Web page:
Plastic is now so widespread it can be found in the air we breathe and in household dust, experts have warned.
The air contains fibres from polyester clothing, traffic debris and fragments from water bottles and litter, according to research.
Professor Tamara Galloway blamed ‘inappropriate disposal’ of plastics for particles entering the atmosphere – as they eventually get broken down and are picked up by wind currents.
It had previously been thought they could only get into the human body from eating fish which contained microplastics from the ocean.
The air contains fibres from polyester clothing, traffic debris and fragments from water bottles and litter, according to research
While there is no clear evidence that plastic in the air is harmful, studies show children could now ingest more than 3,000 plastic particles a year.
Professor Galloway, an expert in ecotoxicology at the University of Exeter, said: ‘Most people will not be aware that there are tiny particles of plastic in road dust and in the air.
‘These are preliminary findings and there has not yet been any comprehensive research to determine whether there is any significant risk to human health.
‘At this stage it seems critical that fully funded research is conducted to explore this, and to determine how exposure through dust and land-based debris compares to exposure through eating contaminated seafood, for example.’
Presenting her report at a UN conference last month, she added: ‘I think many people will be surprised by the evidence on plastic now. It is not plastic which is the problem, but the inappropriate disposal of it.
‘Plastic in itself is not toxic and most of the estimates suggest the amount we are exposed to is probably too low to have an effect, but we just don’t know.’
Researchers have found plastic in the air is mainly brought down by rainfall, and often consists of fibres from synthetic clothing like fleeces which have gone through washing machines.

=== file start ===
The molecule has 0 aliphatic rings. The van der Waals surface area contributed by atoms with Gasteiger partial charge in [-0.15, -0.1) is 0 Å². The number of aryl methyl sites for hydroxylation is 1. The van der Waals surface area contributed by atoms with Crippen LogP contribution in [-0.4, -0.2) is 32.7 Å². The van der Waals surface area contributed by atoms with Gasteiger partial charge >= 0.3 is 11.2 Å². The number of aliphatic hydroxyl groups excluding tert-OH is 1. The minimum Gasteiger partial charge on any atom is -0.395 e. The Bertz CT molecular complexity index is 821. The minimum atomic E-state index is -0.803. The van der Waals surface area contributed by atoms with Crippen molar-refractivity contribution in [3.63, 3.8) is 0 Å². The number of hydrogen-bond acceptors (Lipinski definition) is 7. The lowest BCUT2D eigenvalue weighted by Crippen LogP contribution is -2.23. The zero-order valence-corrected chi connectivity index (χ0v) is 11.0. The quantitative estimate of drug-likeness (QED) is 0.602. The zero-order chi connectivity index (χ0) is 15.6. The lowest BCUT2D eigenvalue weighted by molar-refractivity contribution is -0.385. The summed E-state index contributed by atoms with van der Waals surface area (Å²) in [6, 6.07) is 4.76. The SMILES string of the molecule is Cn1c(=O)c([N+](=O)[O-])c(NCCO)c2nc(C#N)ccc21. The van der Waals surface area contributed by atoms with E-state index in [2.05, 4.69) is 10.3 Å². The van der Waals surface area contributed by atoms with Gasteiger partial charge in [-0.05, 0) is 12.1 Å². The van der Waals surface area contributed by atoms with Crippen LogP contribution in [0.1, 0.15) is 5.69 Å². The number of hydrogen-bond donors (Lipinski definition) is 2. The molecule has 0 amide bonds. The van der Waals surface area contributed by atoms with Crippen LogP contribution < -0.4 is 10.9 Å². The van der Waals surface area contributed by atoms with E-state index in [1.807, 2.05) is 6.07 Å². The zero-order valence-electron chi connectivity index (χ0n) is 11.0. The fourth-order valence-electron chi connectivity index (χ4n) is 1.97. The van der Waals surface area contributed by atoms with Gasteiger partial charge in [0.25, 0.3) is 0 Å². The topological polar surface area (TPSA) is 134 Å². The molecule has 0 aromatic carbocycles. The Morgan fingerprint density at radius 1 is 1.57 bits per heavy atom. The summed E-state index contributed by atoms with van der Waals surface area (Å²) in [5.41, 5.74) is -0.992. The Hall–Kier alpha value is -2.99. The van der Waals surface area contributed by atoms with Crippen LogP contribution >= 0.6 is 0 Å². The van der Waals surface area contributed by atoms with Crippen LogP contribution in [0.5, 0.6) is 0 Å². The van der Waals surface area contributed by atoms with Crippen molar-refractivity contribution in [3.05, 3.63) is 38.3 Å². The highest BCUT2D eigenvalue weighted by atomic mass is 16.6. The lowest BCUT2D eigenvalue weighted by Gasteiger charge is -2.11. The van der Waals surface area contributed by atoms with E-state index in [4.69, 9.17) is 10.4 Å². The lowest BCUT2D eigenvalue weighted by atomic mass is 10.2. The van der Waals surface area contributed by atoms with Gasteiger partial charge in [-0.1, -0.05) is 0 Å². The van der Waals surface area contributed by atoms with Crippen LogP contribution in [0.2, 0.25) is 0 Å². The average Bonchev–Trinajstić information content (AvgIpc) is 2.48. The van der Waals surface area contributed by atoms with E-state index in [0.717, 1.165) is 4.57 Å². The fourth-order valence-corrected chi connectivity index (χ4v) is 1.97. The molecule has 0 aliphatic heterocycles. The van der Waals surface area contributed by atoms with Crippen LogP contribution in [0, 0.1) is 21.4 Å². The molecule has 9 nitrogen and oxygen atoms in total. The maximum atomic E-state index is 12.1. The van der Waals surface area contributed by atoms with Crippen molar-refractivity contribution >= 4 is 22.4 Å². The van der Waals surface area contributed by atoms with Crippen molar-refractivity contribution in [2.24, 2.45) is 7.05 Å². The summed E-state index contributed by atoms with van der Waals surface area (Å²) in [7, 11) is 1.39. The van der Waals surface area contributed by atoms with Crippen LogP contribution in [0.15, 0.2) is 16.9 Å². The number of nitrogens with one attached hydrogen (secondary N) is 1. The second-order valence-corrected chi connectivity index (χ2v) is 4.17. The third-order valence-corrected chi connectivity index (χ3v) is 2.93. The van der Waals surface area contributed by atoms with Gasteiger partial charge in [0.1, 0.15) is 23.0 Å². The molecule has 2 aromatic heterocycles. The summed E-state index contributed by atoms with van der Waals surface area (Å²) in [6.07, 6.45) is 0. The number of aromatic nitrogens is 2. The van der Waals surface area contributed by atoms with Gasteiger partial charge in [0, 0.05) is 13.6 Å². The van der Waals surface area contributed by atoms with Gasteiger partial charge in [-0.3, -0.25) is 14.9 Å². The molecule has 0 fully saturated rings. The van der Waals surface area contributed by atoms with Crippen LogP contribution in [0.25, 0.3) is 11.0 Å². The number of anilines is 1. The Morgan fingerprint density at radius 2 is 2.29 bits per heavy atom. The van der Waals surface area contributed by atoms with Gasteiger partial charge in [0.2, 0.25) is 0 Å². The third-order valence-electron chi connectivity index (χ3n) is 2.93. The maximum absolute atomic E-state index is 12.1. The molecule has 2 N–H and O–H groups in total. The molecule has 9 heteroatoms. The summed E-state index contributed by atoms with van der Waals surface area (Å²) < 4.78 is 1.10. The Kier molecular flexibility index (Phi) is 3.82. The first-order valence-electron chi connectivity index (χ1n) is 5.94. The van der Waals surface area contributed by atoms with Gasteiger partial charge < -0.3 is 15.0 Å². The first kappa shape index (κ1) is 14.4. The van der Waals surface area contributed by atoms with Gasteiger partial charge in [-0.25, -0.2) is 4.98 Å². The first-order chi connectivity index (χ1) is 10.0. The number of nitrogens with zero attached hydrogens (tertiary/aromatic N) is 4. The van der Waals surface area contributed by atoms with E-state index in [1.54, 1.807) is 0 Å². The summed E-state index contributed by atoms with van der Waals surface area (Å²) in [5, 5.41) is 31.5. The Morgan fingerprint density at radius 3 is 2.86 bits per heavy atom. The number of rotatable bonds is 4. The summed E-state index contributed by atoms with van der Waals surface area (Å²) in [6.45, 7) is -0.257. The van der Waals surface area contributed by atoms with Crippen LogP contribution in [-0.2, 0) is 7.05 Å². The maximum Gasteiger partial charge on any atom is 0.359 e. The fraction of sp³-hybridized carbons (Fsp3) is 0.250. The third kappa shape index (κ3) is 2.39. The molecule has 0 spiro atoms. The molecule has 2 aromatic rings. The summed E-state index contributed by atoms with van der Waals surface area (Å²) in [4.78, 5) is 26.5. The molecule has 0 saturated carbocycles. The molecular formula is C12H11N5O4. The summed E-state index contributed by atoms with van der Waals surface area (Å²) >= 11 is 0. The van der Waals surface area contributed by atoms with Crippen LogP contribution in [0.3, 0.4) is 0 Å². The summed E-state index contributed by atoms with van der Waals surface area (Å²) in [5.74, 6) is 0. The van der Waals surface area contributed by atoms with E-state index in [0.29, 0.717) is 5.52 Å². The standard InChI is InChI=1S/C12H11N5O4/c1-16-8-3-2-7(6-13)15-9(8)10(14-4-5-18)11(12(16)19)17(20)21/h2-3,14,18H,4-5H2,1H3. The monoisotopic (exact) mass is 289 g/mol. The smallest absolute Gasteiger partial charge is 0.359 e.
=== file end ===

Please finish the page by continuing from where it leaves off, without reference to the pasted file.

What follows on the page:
Other sources include plastic debris, traffic cones, speed bumps and waste blown from landfill sites – all of which are broken down into tiny particles by sunlight, wind and water.
Many are washed into waterways, but their tiny size means they can be taken up into the air, entering the atmosphere as particles before being deposited back as atmospheric fallout, for example in urban dust.
While there is no clear evidence that plastic in the air is harmful, studies show children could now ingest more than 3,000 plastic particles a year
Last year Professor Frank Kelly, an expert in environmental health from King’s College London, told the House of Commons environmental audit committee that if plastics were airborne, ‘we could breathe them in’.
He said: ‘If we could breathe them in, they could potentially deliver chemicals to lower parts of our lungs, even across into our circulation – in the same way we worry about vehicle emissions these days.’
French researchers recently estimated from an atmospheric study that between three and ten tonnes of synthetic fibres are dumped on to a city the size of Paris every year.
And Iranian scientists who analysed street dust reported that children could swallow as many as 3,200 plastic particles a year.
It has already been estimated that there could be up to 50 particles of plastic in an average plateful of shellfish such as mussels or oysters.
But the Iranian study, published this summer, also found adults could swallow more than 1,000 microplastic particles a year from dust, concluding: ‘Street dust is a potentially important source of microplastic contamination in the urban environment.’